Today, Yer­xa and Groser’s be­loved WTO has been re­duced to the dis­pute-set­tle­ment sys­tem with no clar­ity about its fu­ture as a for­um for ne­go­ti­ations.

“It is a tragedy we have not been able to build on the mo­mentum” that ex­is­ted when the WTO was es­tab­lished, Groser said. The dis­pute-set­tle­ment pro­cess “is the jew­el in the crown” of the WTO, he said, but ad­ded that “the longer it takes for the ne­go­ti­at­ing func­tion to get up to speed, the more pres­sure is be­ing put on the dis­pute-set­tle­ment sys­tem to define po­s­i­tions that should be done through ne­go­ti­ations.”

Groser ac­know­ledged that “the main game is no longer in Geneva.” The real ac­tion, he said, is “con­flat­ing bi­lat­er­al deals in­to lar­ger and lar­ger ag­greg­a­tions” such as TPP, the 12-na­tion agree­ment in­volving the United States, New Zea­l­and, Ja­pan, and oth­er coun­tries in the Pa­cific.

That, too, is dif­fi­cult, even at home. In Feb­ru­ary, New Zea­l­and hos­ted the ce­re­mony for the trade min­is­ters to sign the TPP, but Groser’s Na­tion­al Party has had to push hard to con­vince the Par­lia­ment to ap­prove it. Free trade has long had bi­par­tis­an sup­port in New Zea­l­and be­cause the coun­try pro­duces far more dairy products and lamb than its people can con­sume. But New Zea­l­and’s La­bour Party came out in op­pos­i­tion to TPP on the grounds that it does not pro­tect the coun­try’s sov­er­eignty on tar­iff, copy­right, and pat­ent rules. There’s also a fear that TPP would make it im­possible to stop for­eign­ers from buy­ing up New Zea­l­and land.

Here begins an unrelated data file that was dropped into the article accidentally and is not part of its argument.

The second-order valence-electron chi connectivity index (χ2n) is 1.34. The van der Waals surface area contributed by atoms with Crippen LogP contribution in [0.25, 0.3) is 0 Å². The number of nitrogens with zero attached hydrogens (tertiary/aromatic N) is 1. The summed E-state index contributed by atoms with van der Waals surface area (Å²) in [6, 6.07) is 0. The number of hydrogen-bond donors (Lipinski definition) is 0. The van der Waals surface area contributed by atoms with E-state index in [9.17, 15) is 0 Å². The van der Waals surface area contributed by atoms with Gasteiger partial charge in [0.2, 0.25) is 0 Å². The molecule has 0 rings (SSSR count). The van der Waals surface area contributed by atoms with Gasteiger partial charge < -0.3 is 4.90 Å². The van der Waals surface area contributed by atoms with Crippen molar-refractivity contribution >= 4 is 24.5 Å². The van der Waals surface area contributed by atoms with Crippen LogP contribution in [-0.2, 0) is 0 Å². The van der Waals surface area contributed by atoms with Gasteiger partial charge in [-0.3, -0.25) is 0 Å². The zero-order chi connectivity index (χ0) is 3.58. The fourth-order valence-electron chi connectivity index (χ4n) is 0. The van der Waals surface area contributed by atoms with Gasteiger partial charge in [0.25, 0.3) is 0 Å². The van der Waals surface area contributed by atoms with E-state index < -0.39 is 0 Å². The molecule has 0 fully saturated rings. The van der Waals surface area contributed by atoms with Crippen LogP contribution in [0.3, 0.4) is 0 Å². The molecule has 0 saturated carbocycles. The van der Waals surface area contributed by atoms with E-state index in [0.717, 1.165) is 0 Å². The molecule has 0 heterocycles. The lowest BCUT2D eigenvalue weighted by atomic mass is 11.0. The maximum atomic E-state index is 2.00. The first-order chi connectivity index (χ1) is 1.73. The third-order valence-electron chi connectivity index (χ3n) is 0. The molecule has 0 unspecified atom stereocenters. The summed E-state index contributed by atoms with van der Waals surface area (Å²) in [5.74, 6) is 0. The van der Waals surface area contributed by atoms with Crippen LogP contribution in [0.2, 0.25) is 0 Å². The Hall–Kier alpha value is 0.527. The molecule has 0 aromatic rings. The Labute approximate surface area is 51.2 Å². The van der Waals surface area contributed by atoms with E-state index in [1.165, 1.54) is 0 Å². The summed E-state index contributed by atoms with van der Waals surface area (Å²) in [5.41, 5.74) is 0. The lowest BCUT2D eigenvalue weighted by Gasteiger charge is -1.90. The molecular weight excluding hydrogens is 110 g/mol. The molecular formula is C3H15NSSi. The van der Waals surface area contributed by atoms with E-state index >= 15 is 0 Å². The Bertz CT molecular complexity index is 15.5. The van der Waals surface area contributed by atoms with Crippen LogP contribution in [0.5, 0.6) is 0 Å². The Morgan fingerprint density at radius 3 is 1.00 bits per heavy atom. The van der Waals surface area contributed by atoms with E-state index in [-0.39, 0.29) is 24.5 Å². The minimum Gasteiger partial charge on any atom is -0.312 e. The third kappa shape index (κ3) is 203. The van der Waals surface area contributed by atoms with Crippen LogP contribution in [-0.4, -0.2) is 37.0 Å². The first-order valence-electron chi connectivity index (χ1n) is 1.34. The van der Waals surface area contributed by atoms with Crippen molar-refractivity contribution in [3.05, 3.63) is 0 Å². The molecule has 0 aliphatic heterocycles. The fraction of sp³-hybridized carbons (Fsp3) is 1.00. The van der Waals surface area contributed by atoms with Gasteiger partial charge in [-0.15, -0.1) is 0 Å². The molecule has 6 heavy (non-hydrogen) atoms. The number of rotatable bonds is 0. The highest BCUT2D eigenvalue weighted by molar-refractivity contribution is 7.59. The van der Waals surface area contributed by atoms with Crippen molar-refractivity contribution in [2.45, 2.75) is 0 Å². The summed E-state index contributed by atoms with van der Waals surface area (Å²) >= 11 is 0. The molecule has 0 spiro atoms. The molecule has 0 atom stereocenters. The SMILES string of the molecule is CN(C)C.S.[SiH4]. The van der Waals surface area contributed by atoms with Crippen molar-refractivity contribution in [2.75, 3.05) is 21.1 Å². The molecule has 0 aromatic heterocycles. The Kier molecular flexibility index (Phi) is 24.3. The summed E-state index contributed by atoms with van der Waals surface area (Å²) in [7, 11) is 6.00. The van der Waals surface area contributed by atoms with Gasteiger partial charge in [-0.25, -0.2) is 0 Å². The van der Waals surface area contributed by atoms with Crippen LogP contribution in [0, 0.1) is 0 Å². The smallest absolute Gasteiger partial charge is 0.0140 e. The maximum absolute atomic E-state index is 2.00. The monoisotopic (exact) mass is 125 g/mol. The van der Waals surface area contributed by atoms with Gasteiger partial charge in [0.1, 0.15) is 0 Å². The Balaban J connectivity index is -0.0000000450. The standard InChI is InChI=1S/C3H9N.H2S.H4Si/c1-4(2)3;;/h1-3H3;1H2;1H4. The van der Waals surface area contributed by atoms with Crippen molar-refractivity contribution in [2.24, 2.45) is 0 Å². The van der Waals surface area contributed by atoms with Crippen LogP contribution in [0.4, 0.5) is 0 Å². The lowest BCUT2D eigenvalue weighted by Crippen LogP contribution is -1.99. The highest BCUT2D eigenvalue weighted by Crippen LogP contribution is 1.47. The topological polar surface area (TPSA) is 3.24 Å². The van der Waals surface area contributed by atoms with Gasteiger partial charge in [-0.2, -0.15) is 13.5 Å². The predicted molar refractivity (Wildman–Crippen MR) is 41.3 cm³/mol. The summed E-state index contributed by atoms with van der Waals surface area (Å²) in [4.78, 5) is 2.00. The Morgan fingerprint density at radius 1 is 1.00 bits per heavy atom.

Groser is im­pa­tient with people who worry about job losses: “If you want to go and find a loser in New Zea­l­and, we can find you some losers. If you don’t want to lose a single job, you are con­sign­ing your cit­izens to a back­wa­ter.

“Facts are get­ting lost in a num­ber of coun­tries,” he said. Trade uni­ons may op­pose TPP, but U.S. man­u­fac­tur­ing is thriv­ing and Amer­ic­ans need to be aware that the Pa­cific coun­tries will turn more to­ward China and In­dia if the United States does not show lead­er­ship in the Pa­cific re­gion.

Groser main­tains that the TPP can­not be rene­go­ti­ated. Still, when re­minded that Sen­ate Fin­ance Com­mit­tee Chair­man Or­rin Hatch is dis­sat­is­fied with the pat­ent pro­tec­tion on bio­lo­gic drugs, he said the TPP “takes us for­ward” but that Hatch also has a “prin­cipled” po­s­i­tion.

Hatch has also said that the United States has six years to de­cide wheth­er to sign the agree­ment be­cause that’s the amount of time for which Con­gress ap­proved trade-ne­go­ti­at­ing au­thor­ity for Pres­id­ent Obama and his suc­cessors to con­duct trade ne­go­ti­ations without con­gres­sion­al in­ter­fer­ence.

“This is un­ques­tion­ably the year to do it,” Groser said, adding that he would leave it to Amer­ic­ans to fig­ure out “how the next Re­pub­lic­an or Demo­crat­ic pres­id­ent could re­as­semble the pro-trade forces” to get TPP ap­proved.